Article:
By Hannah Maine —
Being able to give a sincere apology is an essential element to healthy relationships, and receiving apologies in a graceful and accepting manner is just as important.
An apology is a powerful tool to demonstrate respect for the other person in the relationship and to show empathy for the way the other person is feeling. Apologizing conveys that you recognize what the other person is feeling, which is the first step toward healing. Once our feelings are recognized and we receive an apology, we are often disarmed and release some of the anger and defensiveness we previously may have been holding on to.
Sincere apology is not just a formality. It is a signal to the other party that you are not on opposite sides and that you recognize your part in the misunderstanding. A meaningful apology demonstrates regret for having caused hurt, responsibility for your actions, and a willingness to fix the situation.
In addition to letting their emotional defenses down, receiving an apology has been proven to decrease blood pressure, slow heart rate and steady the breathing of the person receiving it. In order to start the healing process, a person who has hurt emotions needs for that to be acknowledged by the person who hurt them. This starts the process of healing, as we stop viewing the other person as a threat and let go of our tightly held fighting positions. We then can begin to let go of our anger and start the process of forgiving each other.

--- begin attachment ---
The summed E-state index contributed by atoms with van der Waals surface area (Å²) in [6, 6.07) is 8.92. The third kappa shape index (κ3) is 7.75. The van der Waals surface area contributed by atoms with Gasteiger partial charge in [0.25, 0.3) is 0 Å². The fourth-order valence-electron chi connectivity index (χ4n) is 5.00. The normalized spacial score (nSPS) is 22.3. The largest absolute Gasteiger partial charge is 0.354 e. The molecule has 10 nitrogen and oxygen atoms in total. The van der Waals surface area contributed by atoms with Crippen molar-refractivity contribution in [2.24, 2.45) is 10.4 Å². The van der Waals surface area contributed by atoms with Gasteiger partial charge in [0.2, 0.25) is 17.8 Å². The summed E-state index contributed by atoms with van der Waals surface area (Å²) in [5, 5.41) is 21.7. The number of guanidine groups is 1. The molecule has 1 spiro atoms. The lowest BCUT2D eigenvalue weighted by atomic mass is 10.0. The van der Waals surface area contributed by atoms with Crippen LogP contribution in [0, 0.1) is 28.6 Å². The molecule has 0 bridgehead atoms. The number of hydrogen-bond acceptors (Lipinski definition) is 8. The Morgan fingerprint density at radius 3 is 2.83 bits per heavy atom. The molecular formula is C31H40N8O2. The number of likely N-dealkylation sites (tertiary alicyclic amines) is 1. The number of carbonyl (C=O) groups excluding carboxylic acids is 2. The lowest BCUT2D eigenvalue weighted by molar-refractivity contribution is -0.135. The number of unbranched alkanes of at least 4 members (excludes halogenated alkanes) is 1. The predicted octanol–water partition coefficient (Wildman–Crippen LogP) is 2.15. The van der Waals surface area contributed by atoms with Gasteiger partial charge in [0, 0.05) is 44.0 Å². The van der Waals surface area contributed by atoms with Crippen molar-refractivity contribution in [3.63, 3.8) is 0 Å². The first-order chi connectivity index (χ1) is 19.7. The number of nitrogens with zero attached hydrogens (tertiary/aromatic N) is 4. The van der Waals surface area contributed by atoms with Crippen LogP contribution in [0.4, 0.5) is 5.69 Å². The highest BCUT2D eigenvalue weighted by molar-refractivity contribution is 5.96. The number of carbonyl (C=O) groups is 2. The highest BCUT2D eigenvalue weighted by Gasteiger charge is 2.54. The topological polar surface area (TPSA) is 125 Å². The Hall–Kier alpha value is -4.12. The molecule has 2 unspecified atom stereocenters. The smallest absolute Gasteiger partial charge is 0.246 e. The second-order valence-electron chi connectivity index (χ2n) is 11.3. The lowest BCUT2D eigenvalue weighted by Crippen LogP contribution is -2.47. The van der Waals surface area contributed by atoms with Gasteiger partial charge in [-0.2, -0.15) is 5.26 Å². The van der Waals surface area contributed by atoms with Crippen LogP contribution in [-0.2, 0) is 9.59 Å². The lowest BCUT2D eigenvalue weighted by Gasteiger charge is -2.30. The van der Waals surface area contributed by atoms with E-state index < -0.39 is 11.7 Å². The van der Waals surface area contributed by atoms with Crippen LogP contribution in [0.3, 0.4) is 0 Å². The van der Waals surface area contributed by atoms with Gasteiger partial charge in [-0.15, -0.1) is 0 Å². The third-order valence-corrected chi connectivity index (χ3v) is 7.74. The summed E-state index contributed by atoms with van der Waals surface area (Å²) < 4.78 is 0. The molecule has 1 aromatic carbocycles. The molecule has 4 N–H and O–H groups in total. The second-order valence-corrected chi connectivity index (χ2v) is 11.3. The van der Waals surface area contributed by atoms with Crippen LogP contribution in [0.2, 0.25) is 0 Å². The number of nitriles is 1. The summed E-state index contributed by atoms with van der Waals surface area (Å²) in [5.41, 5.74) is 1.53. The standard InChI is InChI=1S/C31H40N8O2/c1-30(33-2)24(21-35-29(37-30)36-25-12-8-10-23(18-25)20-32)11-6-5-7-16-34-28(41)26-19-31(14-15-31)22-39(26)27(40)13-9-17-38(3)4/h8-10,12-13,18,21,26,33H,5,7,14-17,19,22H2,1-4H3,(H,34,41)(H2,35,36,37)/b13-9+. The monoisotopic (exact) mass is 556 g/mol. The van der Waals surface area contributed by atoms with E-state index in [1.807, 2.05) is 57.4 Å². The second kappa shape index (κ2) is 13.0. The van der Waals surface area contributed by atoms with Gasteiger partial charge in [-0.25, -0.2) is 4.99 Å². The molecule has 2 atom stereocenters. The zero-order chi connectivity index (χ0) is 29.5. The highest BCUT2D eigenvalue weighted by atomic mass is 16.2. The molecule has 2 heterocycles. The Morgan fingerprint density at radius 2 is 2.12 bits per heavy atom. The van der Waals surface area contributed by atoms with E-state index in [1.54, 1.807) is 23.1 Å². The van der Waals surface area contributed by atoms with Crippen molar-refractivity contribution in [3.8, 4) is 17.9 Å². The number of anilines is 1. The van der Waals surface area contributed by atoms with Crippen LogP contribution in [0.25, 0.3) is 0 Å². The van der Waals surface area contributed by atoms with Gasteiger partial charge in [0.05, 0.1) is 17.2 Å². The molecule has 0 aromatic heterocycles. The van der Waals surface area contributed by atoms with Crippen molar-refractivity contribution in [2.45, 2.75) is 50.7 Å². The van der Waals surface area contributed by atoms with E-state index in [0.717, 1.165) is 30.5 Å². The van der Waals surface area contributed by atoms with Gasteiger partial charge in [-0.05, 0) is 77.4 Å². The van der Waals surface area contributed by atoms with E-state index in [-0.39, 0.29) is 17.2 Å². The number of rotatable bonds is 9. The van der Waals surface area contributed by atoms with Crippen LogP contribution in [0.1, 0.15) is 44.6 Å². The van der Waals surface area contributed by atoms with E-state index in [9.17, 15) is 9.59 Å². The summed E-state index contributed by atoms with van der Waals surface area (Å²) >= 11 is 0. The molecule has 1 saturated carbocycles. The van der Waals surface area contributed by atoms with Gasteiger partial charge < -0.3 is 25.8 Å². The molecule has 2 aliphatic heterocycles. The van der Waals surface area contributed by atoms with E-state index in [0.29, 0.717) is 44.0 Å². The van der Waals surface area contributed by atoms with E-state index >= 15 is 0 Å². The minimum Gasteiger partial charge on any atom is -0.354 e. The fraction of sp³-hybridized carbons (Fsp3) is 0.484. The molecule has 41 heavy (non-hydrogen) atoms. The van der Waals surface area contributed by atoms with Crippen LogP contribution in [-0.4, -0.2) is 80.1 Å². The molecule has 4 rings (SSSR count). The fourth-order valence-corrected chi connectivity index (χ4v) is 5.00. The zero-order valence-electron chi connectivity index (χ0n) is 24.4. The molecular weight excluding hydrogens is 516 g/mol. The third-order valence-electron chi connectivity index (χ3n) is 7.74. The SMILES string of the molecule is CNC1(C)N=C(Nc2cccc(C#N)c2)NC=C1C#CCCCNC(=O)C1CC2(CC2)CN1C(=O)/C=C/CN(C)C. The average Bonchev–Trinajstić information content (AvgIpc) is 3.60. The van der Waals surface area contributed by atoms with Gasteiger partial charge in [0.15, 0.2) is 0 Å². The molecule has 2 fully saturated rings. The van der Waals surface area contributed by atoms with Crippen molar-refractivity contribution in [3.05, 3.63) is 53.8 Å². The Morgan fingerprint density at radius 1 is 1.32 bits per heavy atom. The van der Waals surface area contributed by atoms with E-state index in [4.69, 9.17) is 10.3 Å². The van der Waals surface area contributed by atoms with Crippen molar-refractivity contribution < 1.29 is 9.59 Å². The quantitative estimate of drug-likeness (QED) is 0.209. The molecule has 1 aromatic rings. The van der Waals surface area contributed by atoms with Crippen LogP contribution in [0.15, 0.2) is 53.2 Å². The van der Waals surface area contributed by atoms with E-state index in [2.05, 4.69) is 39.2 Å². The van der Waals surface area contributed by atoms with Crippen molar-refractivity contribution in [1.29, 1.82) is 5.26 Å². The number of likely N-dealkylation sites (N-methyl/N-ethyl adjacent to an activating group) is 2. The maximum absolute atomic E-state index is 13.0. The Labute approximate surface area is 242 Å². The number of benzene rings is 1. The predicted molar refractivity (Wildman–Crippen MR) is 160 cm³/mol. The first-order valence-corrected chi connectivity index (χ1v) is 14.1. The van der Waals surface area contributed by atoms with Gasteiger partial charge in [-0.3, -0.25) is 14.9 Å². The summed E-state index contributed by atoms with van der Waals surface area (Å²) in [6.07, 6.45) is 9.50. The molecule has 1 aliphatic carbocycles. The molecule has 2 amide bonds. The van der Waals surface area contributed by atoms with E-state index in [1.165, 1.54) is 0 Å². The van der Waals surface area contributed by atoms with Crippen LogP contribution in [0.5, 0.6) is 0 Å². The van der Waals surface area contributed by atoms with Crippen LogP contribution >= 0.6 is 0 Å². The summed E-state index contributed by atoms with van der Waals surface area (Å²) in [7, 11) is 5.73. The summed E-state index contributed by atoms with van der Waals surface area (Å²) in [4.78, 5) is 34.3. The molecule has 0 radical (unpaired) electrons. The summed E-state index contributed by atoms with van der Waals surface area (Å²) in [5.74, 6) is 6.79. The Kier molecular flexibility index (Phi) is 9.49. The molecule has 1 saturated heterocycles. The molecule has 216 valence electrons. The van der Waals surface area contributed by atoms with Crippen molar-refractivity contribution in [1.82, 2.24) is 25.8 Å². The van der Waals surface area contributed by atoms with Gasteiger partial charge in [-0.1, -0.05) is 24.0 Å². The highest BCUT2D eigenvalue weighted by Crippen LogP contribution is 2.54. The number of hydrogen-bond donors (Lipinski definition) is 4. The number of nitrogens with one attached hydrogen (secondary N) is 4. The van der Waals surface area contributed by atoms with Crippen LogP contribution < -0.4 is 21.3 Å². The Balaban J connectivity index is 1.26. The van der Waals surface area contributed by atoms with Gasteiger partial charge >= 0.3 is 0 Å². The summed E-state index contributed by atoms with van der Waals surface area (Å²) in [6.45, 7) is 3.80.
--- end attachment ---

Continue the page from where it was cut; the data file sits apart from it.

If we have hurt someone, giving a sincere apology is the first step to releasing our own guilt over the situation. It can be easy to shame yourself for what you have done wrong in the past, to the point where you feel there is no point in apologizing as the person will never forgive you. You may also want to avoid the person as they remind you of an action you wish to forget. While apologies do not always guarantee forgiveness, apologizing is the first step to forgiving ourselves as well.
For both the wrongdoer and the wronged, apologizing is a vehicle to repair emotional connection between people. As the wrongdoer, we allow ourselves to be vulnerable and admit our faults and how much we care. As the wronged, receiving and accepting an apology allows us to let go of the hurt and anger to begin to heal. Genuine apologies can lead to a closer bond than ever existed before.